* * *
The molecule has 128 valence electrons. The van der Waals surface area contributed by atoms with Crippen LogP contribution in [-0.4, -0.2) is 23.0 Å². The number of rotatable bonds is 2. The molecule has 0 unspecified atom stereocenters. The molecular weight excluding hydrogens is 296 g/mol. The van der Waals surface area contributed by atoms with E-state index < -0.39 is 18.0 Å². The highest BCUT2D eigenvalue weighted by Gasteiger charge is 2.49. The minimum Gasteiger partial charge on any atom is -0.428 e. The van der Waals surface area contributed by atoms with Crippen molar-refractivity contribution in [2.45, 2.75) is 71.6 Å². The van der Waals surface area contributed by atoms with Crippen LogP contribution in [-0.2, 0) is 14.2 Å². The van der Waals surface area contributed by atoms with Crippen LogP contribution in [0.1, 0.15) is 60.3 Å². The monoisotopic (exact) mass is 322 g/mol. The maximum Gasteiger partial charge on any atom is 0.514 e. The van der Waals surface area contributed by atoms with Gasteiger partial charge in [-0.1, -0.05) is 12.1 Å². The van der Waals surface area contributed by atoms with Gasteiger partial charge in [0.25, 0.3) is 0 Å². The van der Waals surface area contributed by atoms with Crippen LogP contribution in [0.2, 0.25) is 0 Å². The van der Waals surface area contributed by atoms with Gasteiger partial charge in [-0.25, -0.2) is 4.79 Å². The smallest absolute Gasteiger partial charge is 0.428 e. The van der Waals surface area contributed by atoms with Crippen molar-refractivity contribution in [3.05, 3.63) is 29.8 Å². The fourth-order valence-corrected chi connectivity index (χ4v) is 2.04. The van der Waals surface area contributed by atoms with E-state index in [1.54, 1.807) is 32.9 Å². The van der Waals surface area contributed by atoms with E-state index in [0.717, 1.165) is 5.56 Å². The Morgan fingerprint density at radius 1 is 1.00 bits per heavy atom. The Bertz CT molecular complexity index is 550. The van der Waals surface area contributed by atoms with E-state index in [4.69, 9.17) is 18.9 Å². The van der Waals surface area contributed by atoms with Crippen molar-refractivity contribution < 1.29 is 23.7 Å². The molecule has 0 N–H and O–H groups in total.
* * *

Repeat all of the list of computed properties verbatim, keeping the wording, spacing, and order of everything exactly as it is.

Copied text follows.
The molecule has 128 valence electrons. The van der Waals surface area contributed by atoms with Crippen LogP contribution in [-0.4, -0.2) is 23.0 Å². The number of rotatable bonds is 2. The molecule has 0 unspecified atom stereocenters. The molecular weight excluding hydrogens is 296 g/mol. The van der Waals surface area contributed by atoms with E-state index < -0.39 is 18.0 Å². The highest BCUT2D eigenvalue weighted by Gasteiger charge is 2.49. The minimum Gasteiger partial charge on any atom is -0.428 e. The van der Waals surface area contributed by atoms with Crippen molar-refractivity contribution in [2.45, 2.75) is 71.6 Å². The van der Waals surface area contributed by atoms with Crippen LogP contribution in [-0.2, 0) is 14.2 Å². The van der Waals surface area contributed by atoms with Crippen LogP contribution in [0.1, 0.15) is 60.3 Å². The monoisotopic (exact) mass is 322 g/mol. The maximum Gasteiger partial charge on any atom is 0.514 e. The van der Waals surface area contributed by atoms with Gasteiger partial charge in [-0.1, -0.05) is 12.1 Å². The van der Waals surface area contributed by atoms with Gasteiger partial charge in [0.25, 0.3) is 0 Å². The van der Waals surface area contributed by atoms with Crippen LogP contribution in [0.2, 0.25) is 0 Å². The van der Waals surface area contributed by atoms with Gasteiger partial charge in [-0.25, -0.2) is 4.79 Å². The smallest absolute Gasteiger partial charge is 0.428 e. The van der Waals surface area contributed by atoms with Crippen molar-refractivity contribution in [3.05, 3.63) is 29.8 Å². The fourth-order valence-corrected chi connectivity index (χ4v) is 2.04. The van der Waals surface area contributed by atoms with E-state index in [1.54, 1.807) is 32.9 Å². The van der Waals surface area contributed by atoms with E-state index in [0.717, 1.165) is 5.56 Å². The Morgan fingerprint density at radius 1 is 1.00 bits per heavy atom. The Bertz CT molecular complexity index is 550. The van der Waals surface area contributed by atoms with E-state index in [4.69, 9.17) is 18.9 Å². The van der Waals surface area contributed by atoms with Crippen molar-refractivity contribution < 1.29 is 23.7 Å². The molecule has 0 N–H and O–H groups in total.